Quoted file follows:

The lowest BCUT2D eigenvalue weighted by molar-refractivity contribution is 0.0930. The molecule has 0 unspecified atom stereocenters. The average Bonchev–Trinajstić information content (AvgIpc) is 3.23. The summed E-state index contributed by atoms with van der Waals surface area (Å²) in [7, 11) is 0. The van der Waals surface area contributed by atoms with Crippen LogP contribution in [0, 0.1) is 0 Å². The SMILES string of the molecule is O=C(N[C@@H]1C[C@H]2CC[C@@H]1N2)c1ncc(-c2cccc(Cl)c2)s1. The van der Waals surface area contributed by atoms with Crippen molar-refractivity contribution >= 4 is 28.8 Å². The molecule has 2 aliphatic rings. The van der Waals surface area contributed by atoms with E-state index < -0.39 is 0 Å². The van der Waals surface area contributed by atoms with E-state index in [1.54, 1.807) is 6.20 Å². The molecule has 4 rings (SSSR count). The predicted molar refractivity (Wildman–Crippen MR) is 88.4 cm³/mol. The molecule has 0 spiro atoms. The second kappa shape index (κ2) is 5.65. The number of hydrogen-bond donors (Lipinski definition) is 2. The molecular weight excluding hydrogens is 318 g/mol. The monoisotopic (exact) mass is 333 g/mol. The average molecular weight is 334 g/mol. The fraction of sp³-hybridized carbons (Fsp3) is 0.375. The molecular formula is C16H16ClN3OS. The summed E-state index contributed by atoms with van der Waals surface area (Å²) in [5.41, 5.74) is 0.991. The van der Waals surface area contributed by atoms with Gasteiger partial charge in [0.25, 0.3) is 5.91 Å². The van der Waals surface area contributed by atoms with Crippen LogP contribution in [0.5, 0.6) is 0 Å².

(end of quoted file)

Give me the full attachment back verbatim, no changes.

The lowest BCUT2D eigenvalue weighted by molar-refractivity contribution is 0.0930. The molecule has 0 unspecified atom stereocenters. The average Bonchev–Trinajstić information content (AvgIpc) is 3.23. The summed E-state index contributed by atoms with van der Waals surface area (Å²) in [7, 11) is 0. The van der Waals surface area contributed by atoms with Crippen LogP contribution in [0, 0.1) is 0 Å². The SMILES string of the molecule is O=C(N[C@@H]1C[C@H]2CC[C@@H]1N2)c1ncc(-c2cccc(Cl)c2)s1. The van der Waals surface area contributed by atoms with Crippen molar-refractivity contribution >= 4 is 28.8 Å². The molecule has 2 aliphatic rings. The van der Waals surface area contributed by atoms with E-state index < -0.39 is 0 Å². The van der Waals surface area contributed by atoms with E-state index in [1.54, 1.807) is 6.20 Å². The molecule has 4 rings (SSSR count). The predicted molar refractivity (Wildman–Crippen MR) is 88.4 cm³/mol. The molecule has 0 spiro atoms. The second kappa shape index (κ2) is 5.65. The number of hydrogen-bond donors (Lipinski definition) is 2. The molecular weight excluding hydrogens is 318 g/mol. The monoisotopic (exact) mass is 333 g/mol. The average molecular weight is 334 g/mol. The fraction of sp³-hybridized carbons (Fsp3) is 0.375. The molecular formula is C16H16ClN3OS. The summed E-state index contributed by atoms with van der Waals surface area (Å²) in [5.41, 5.74) is 0.991. The van der Waals surface area contributed by atoms with Gasteiger partial charge in [0.25, 0.3) is 5.91 Å². The van der Waals surface area contributed by atoms with Crippen LogP contribution in [0.5, 0.6) is 0 Å².